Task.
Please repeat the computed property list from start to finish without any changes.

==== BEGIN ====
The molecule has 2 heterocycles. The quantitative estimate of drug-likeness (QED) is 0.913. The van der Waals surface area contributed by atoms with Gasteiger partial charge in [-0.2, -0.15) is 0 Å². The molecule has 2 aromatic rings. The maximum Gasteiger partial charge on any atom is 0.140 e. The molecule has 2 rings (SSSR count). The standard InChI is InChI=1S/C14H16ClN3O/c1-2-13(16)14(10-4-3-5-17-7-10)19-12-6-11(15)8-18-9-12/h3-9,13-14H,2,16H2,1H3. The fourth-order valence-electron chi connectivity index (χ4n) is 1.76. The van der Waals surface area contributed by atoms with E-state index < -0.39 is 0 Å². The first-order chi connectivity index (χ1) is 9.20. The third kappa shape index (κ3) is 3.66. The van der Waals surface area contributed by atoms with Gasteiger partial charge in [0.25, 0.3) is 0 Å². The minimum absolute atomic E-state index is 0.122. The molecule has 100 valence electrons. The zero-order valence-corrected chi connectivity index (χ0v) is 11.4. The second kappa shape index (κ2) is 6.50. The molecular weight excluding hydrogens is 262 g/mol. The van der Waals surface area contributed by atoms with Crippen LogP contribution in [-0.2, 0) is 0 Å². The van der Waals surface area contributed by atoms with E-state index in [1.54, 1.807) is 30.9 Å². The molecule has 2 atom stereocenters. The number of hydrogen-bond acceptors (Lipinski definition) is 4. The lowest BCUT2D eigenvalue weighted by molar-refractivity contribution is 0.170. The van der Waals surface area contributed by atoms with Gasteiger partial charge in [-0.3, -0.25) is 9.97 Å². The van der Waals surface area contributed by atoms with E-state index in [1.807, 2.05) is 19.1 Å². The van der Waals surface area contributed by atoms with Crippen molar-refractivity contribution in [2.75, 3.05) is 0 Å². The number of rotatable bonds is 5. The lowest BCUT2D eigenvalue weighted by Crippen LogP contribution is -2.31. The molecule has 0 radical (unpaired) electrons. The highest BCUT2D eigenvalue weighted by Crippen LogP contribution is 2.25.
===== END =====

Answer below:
The molecule has 2 heterocycles. The quantitative estimate of drug-likeness (QED) is 0.913. The van der Waals surface area contributed by atoms with Gasteiger partial charge in [-0.2, -0.15) is 0 Å². The molecule has 2 aromatic rings. The maximum Gasteiger partial charge on any atom is 0.140 e. The molecule has 2 rings (SSSR count). The standard InChI is InChI=1S/C14H16ClN3O/c1-2-13(16)14(10-4-3-5-17-7-10)19-12-6-11(15)8-18-9-12/h3-9,13-14H,2,16H2,1H3. The fourth-order valence-electron chi connectivity index (χ4n) is 1.76. The van der Waals surface area contributed by atoms with E-state index < -0.39 is 0 Å². The first-order chi connectivity index (χ1) is 9.20. The third kappa shape index (κ3) is 3.66. The van der Waals surface area contributed by atoms with Gasteiger partial charge in [0.25, 0.3) is 0 Å². The minimum absolute atomic E-state index is 0.122. The molecule has 100 valence electrons. The zero-order valence-corrected chi connectivity index (χ0v) is 11.4. The second kappa shape index (κ2) is 6.50. The molecular weight excluding hydrogens is 262 g/mol. The van der Waals surface area contributed by atoms with Crippen LogP contribution in [-0.2, 0) is 0 Å². The van der Waals surface area contributed by atoms with E-state index in [1.54, 1.807) is 30.9 Å². The molecule has 2 atom stereocenters. The number of hydrogen-bond acceptors (Lipinski definition) is 4. The lowest BCUT2D eigenvalue weighted by molar-refractivity contribution is 0.170. The van der Waals surface area contributed by atoms with Gasteiger partial charge in [-0.3, -0.25) is 9.97 Å². The van der Waals surface area contributed by atoms with E-state index in [1.807, 2.05) is 19.1 Å². The van der Waals surface area contributed by atoms with Crippen molar-refractivity contribution in [2.75, 3.05) is 0 Å². The number of rotatable bonds is 5. The lowest BCUT2D eigenvalue weighted by Crippen LogP contribution is -2.31. The molecule has 0 radical (unpaired) electrons. The highest BCUT2D eigenvalue weighted by Crippen LogP contribution is 2.25.